We are blessed to have a prolific raspberry patch about ten feet from our back door. Mixed in with the raspberries are quite a few "thornless" blackberries. I had thought these to be the same wild blackberries that are a noxious (though edible and delightful) weed in this area, but a friend who was visiting a week or so ago pointed out that mine do not have thorns, and therefore are not identical to their wild and reckless cousins which reach out to scratch across arms and wrists and knuckles with great abandon.
In the front yard, I have a line of "black raspberries" which resemble little thimbles to me when they twist easily from their core and are best when eaten in a bowl of cold milk and cereal. I like these tiny, tasty treasures better than the red raspberries (for cereal) and I think it is the sweet flavor of the cereal juxtaposed against the tartness of the little, black berries.
The berry patch in back gives forth its fruit by big bowl-fulls every night. The little black raspberries produce only half a cereal bowl-full every few nights.
I used to pick blueberries with my Dad, so berry pickin' always brings back fond memories of our time together in the rural backroads of New Hampshire. I'm sure that, as a gangly, skinny kid and as a busy teenager, I took my time with Dad for granted and did not deeply appreciate those special moments where a lot more than berry-pickin' was taking place.
Stories were being told, tales of Dad growin' up out on a farm. Ghost stories and funny experiences were interrupted by the appreciative "mmmmm's" and "that was a good one!" that burst from our blue mouths and blue teeth.
We had a tall blueberry bush out in the back field, that stood at least 8 ft. tall. It was thick from a multitude of stalks that grew up from the roots and one had to carefully reach way over the top branches to snag the perfect, delectable morsel of nature's fruit. We always had old lard cans which featured a bail, or swinging handle, over the top, and no one who has spent any time at all pickin' blueberries can forget the "ding" you'd hear when you first started dropping the berries into the can. Raspberries are much too soft to make a sound, and you treat raspberries differently than blueberries, anyway. They are tender and fragile and must be lifted using the lightest of touches from the bush to the bowl or can and placed, almost with reverence and love, into the group of delicious, juicy bits that have already made the sacrificial journey from bush to bowl.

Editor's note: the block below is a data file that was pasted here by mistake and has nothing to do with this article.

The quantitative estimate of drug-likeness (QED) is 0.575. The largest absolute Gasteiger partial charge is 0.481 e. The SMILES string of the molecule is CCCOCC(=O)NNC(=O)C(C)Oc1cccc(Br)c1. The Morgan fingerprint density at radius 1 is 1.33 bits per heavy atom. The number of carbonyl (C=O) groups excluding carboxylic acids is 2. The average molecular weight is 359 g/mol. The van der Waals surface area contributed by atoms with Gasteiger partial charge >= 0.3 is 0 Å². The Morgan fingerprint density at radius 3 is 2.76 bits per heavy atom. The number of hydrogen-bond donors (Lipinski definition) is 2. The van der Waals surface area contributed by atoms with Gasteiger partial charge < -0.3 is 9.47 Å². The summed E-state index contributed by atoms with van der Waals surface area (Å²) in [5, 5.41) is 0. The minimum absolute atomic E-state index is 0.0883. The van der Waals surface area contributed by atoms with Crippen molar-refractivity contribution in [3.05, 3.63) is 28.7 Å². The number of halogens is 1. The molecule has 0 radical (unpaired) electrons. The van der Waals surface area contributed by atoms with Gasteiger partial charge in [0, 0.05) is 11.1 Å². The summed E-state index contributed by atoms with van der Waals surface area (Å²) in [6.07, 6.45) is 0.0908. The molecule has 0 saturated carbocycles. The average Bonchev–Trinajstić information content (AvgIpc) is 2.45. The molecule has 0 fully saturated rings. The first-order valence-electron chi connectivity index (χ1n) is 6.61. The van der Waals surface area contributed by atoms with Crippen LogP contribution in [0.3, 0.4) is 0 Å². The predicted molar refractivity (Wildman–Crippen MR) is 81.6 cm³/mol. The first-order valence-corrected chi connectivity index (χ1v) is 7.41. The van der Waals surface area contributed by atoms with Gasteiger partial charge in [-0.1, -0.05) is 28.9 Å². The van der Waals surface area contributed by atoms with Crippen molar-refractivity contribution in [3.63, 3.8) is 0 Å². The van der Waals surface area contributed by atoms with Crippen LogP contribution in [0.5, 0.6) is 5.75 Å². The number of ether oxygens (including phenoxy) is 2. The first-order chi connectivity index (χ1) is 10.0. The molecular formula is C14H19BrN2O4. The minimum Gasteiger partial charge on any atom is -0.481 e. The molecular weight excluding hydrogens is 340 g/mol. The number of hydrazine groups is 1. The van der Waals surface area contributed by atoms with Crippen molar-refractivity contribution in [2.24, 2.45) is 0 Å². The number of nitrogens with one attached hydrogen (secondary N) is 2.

I remember the stories and the telling, but not the exact day the stories were told. I just grew up with them, and probably heard the same one over and over. Maybe my Dad was like Jim, our old horseshoer years ago, who loved to tell jokes he'd garnered while traveling all over the county shoeing horses. Once, I remember he launched into a humorous tale, and I told him with a smile, "Jim, you told me that one already!"
And Jim replied, "That's okay. It's a good story and I want to hear it again too!"
I thought blueberries and Dads would last forever. My Dad made his trip to the other side in 1996, but just a few months before he died, he made an offhand comment that I never forgot.
He said, "There's not a day goes by that I don't think about my father."
He was 80 years old when he made that observation, and his father had died of a cerebral hemorrhage while he was out in the NH woods cutting firewood at least 40 years earlier.
It's been 14 years since I've seen Dad, and I know exactly what he meant. I'm guessing anyone reading this who has lost a dear Dad or Mom knows what he meant, too.